Friday, July 13, 2007

Columbia's Smoke and Mirrors

Let's get one thing straight about Columbia and its expansion plan: the university has no desire to really negotiate an agreement with the community-no matter how it is configured. That was made clear by the unanimous vote that was given the other night to the CB's 197-a plan. If a developer with Columbia's resources put any effort into wooing a community board it would have been able to garner at least some support. To us, the unanimous vote against Columbia-and that's what support for the 197-a plan indicates, signifies the fact that the university isn't even bothering to generate local support.

Instead, it is relying on its institutional muscle-and public relations gimmicks. This was witnessed by the university's seeming about face with its announcement that it would refrain from using eminent domain to evict the tenants in the low income housing on the west side of Broadway. As we pointed out to the Observer, however, this is merely an example of divide and conquer tactics-ones that seeks to divide the opposition by race and class in refusing to consider, and be proactive with, the other property owners.

What is clear here is the fact that Columbia can easily modify its plan if the will is present to do so. There is nothing written in stone and as we pointed out, "It demonstrates what we have said all along...and that is Columbia's plan can be modified and there is room for compromise." That does depend to some extent on the willingness of the elected officials to act as honest brokers.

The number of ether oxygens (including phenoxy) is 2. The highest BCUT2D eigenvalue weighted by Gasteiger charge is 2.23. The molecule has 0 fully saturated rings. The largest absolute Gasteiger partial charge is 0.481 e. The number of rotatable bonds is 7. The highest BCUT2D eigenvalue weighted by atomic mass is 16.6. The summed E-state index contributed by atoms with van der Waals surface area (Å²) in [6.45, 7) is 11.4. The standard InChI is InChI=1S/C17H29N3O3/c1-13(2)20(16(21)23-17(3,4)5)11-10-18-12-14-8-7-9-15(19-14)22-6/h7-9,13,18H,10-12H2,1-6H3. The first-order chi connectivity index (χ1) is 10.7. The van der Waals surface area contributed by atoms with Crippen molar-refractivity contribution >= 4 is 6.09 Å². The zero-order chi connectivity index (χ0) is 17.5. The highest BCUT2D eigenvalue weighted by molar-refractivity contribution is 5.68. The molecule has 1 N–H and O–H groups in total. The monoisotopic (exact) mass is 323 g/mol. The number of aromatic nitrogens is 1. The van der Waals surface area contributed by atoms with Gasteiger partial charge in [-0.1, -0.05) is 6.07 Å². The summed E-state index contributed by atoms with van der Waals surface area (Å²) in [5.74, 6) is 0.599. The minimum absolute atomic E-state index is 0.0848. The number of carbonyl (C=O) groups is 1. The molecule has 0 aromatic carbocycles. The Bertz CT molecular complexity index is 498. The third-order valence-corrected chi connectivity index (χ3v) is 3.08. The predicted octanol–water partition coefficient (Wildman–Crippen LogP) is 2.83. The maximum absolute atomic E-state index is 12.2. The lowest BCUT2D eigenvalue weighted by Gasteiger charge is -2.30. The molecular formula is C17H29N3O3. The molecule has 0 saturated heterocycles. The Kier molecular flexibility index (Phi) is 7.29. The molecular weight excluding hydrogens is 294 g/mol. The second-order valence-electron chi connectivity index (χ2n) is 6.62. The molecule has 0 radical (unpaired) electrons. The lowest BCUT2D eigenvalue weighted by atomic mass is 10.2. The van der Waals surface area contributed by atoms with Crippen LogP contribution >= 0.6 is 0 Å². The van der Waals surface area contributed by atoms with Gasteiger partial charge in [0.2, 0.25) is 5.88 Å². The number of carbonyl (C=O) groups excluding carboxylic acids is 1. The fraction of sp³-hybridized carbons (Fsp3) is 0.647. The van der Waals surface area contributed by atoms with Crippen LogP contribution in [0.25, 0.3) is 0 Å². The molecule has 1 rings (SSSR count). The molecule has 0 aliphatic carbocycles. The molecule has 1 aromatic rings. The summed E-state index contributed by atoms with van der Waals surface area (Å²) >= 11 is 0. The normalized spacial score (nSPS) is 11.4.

In the body of the Columbia press release there is a quote from Councilman Jackson praising the university for its magnanimity. He goes on to say that he looks "forward to continuing to work with the University and the community to address the myriad other challenges associated with Columbia's proposed expansion." This is a good statement but it means that Jackson must start to exhibit leadership-and initiative-to insure that these "myriad" issues are properly addressed and resolved.

There is no reason why Jackson can't insist that Columbia hold face-to-face meetings with the property owners to determine whether there are ways to allow the university to expand, while simultaneously preserving property rights. Efforts in this area would mean that his office would take the lead- and not allow the WHLDC to meander along while precious time is being lost.